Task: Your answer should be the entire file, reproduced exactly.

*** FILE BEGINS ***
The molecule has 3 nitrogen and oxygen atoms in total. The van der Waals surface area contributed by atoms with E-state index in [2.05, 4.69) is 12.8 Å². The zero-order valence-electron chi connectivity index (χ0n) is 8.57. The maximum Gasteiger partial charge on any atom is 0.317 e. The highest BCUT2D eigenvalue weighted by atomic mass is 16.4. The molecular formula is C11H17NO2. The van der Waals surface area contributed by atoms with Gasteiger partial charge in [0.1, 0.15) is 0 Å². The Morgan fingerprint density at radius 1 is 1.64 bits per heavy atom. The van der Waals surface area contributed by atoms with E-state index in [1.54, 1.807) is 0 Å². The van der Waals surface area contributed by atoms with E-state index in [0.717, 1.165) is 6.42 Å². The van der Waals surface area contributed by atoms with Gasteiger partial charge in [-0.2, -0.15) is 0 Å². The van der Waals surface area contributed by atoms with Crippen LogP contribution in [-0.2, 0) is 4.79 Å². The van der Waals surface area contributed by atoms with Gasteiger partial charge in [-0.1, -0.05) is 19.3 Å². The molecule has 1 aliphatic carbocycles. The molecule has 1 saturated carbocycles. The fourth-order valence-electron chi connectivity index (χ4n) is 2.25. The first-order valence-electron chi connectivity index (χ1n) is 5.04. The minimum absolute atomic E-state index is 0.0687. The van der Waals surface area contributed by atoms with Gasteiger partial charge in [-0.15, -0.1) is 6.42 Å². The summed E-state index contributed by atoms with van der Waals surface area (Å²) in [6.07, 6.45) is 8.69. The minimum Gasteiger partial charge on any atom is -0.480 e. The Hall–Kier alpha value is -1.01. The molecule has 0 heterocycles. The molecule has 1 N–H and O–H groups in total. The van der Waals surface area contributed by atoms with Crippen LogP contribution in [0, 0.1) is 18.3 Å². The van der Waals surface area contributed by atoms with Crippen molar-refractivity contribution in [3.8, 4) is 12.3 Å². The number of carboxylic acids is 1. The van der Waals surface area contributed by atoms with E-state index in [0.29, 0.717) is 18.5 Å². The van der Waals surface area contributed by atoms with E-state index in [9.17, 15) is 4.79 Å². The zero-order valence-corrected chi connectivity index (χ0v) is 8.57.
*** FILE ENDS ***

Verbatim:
The molecule has 3 nitrogen and oxygen atoms in total. The van der Waals surface area contributed by atoms with E-state index in [2.05, 4.69) is 12.8 Å². The zero-order valence-electron chi connectivity index (χ0n) is 8.57. The maximum Gasteiger partial charge on any atom is 0.317 e. The highest BCUT2D eigenvalue weighted by atomic mass is 16.4. The molecular formula is C11H17NO2. The van der Waals surface area contributed by atoms with Gasteiger partial charge in [0.1, 0.15) is 0 Å². The Morgan fingerprint density at radius 1 is 1.64 bits per heavy atom. The van der Waals surface area contributed by atoms with E-state index in [1.54, 1.807) is 0 Å². The van der Waals surface area contributed by atoms with E-state index in [0.717, 1.165) is 6.42 Å². The van der Waals surface area contributed by atoms with Gasteiger partial charge in [-0.2, -0.15) is 0 Å². The van der Waals surface area contributed by atoms with Crippen LogP contribution in [-0.2, 0) is 4.79 Å². The van der Waals surface area contributed by atoms with Gasteiger partial charge in [-0.1, -0.05) is 19.3 Å². The molecule has 1 aliphatic carbocycles. The molecule has 1 saturated carbocycles. The fourth-order valence-electron chi connectivity index (χ4n) is 2.25. The first-order valence-electron chi connectivity index (χ1n) is 5.04. The minimum absolute atomic E-state index is 0.0687. The van der Waals surface area contributed by atoms with Gasteiger partial charge in [-0.15, -0.1) is 6.42 Å². The summed E-state index contributed by atoms with van der Waals surface area (Å²) in [6.07, 6.45) is 8.69. The minimum Gasteiger partial charge on any atom is -0.480 e. The Hall–Kier alpha value is -1.01. The molecule has 0 heterocycles. The molecule has 1 N–H and O–H groups in total. The van der Waals surface area contributed by atoms with Crippen LogP contribution in [0, 0.1) is 18.3 Å². The van der Waals surface area contributed by atoms with Crippen molar-refractivity contribution in [3.8, 4) is 12.3 Å². The number of carboxylic acids is 1. The van der Waals surface area contributed by atoms with E-state index in [0.29, 0.717) is 18.5 Å². The van der Waals surface area contributed by atoms with E-state index in [9.17, 15) is 4.79 Å². The zero-order valence-corrected chi connectivity index (χ0v) is 8.57.